439 WHP Nissan R32 GT-R

The plague of neglected cars is everywhere, and too many car owners are deciding to pull the plug on their beloved machines too early. Thankfully, there are enthusiasts out there who are willing to step in to the rescue, breathing new life into timeless classics. Although it’s sad to see what was once someone’s prized possession fall by the wayside, this situation can be an opportunity to see a car transform into something better than it ever was. Mark Cowans of Santee, California saw this opportunity in a 1991 R32 Nissan Skyline GT-R that was on the decline, and took it into his own hands to refine it into a show-worthy machine.

Text by DSPORT Staff // Photos by Mark Cowans and Damian Forthun

DSPORT Issue #245

Change of Plans

Before Mark acquired his R32, he was already an established contributor to the show car scene. He owned and built up a 2014 Scion FR-S dressed in a Pandem V3.5 body kit, custom interior, built motor, and a list of other goodies that earned him a significant following among fellow enthusiasts. Despite his achievements with the FR-S, Mark wanted to move on to an even more iconic vehicle to show off. He was set on the R32 Skyline GT-R, given its rich history as Nissan’s flagship performance streetcar, a motorsports legend, and the first model of the GT-R revival to be eligible for import into the United States. Mark expressed his interest in this model, stating “Nissan over-built this car. A lot of the technology was ahead of its time back in 1991. The RB26 engine and the power potential as well as the iconic sound it makes really solidified my choice in the platform.”

Mark tracked down his car in October 2017, specifically a clean appearing gunmetal grey 1991 R32 Nissan Skyline GT-R. He began mapping out ideas for how he would update this car, but noticed early on that everything was not how it appeared or what he wanted. As with many 30-year-old cars, the downsides of age hit this GT-R worse than he expected. He discovered significant amounts of rust on the body, mostly built up around the quarter panel and fenders. Making matters worse, the engine also suffered numerous problems. Unfortunately, this all came as a surprise to Mark, as these issues weren’t disclosed by the previous owner. So what was planned to be a straightforward show car build suddenly turned into a full restoration project.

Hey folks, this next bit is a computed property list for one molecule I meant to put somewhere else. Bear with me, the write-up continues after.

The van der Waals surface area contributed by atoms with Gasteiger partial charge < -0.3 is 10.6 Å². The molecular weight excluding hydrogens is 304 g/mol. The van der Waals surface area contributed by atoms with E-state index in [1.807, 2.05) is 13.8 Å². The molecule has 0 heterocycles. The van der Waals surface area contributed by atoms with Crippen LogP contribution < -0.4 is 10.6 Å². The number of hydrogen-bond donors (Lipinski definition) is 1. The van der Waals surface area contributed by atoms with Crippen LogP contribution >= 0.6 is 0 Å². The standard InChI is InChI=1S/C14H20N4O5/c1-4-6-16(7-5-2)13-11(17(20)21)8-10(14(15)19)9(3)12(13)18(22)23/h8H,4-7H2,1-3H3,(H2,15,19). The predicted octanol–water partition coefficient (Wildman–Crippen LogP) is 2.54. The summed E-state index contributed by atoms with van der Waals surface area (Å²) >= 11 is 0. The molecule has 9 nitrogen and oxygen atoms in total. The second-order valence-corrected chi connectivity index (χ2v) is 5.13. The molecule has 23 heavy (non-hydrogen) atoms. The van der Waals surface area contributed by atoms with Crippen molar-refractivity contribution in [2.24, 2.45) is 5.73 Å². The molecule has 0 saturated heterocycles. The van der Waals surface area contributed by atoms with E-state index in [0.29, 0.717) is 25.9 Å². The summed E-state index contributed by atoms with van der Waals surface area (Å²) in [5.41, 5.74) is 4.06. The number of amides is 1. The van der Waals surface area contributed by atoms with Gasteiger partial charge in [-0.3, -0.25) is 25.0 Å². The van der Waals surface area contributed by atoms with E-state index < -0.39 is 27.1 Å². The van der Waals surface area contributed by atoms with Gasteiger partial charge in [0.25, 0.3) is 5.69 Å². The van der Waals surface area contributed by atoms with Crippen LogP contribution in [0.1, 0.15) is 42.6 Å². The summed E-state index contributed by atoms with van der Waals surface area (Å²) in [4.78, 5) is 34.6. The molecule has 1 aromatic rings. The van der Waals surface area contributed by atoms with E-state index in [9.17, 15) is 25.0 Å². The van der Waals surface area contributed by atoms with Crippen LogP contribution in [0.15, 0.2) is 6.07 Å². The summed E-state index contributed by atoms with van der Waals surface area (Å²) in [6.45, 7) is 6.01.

Body Builder

Mark set out to resolve the rust problems embedded in this restoration, sending the car to a body shop to patch and replace the affected areas. But despite having treated the rust, the repairs never cleaned up to the original quality, so Mark set out to find another solution. Since he already intended this GT-R as a show car, he looked to body kits that could at least mask the repairs. Eventually he landed on a Pandem widebody kit that did the job of elevating the car’s appearance while also covering up the repair spots.

The Pandem kit makes up the front lip, fenders, side skirts, and rear fenders, rounded out with a custom carbon fiber rear wing. An OEM front bumper with N1 vents leads into the Seibon Carbon Fiber DVII hood, leaving it to ZLED custom LED taillights to clean up the rear end. Beyond these items, the exterior of the car still reflects the factory shape and components. Aside from the unique final touch that is a Porsche M5C “Miami Blue” that covers the car.

The Spectrum Motorsports SR/58 turbocharger with 58mm compressor inducer is well suited for the 2.6-liter displacement of the Club DSPORT built RB engine. 

Joined the Club

While the body and exterior received a complete overhaul, the engine showed enough need to receive the same treatment. Mark brought the engine to Club DSPORT to map out and pursue a build that would deliver extra reliability with a satisfying boost in performance. The engine left DSPORT’s machine shop and went back into the car with nearly all-new components, precisely machined and balanced, and ready to greatly enhance the driving experience.

A 4-inch aluminum intake with K&N air filter pull air into an OEM throttle body and intake manifold, some of the few components that remained factory since they could already deliver enough air for the anticipated power levels. The intake system is supplemented by a Spectrum SR/58 turbocharger, running a 0.82 A/R. The ceramic dual ball bearing turbine wheel spins in a 62mm housing, while the compressor wheel spans 58mm within a 4-inch inlet and 2.5-inch outlet. A TiAL 44mm MV-R wastegate and HKS SSQV blow-off valve were fitted to the setup to keep pressures under control.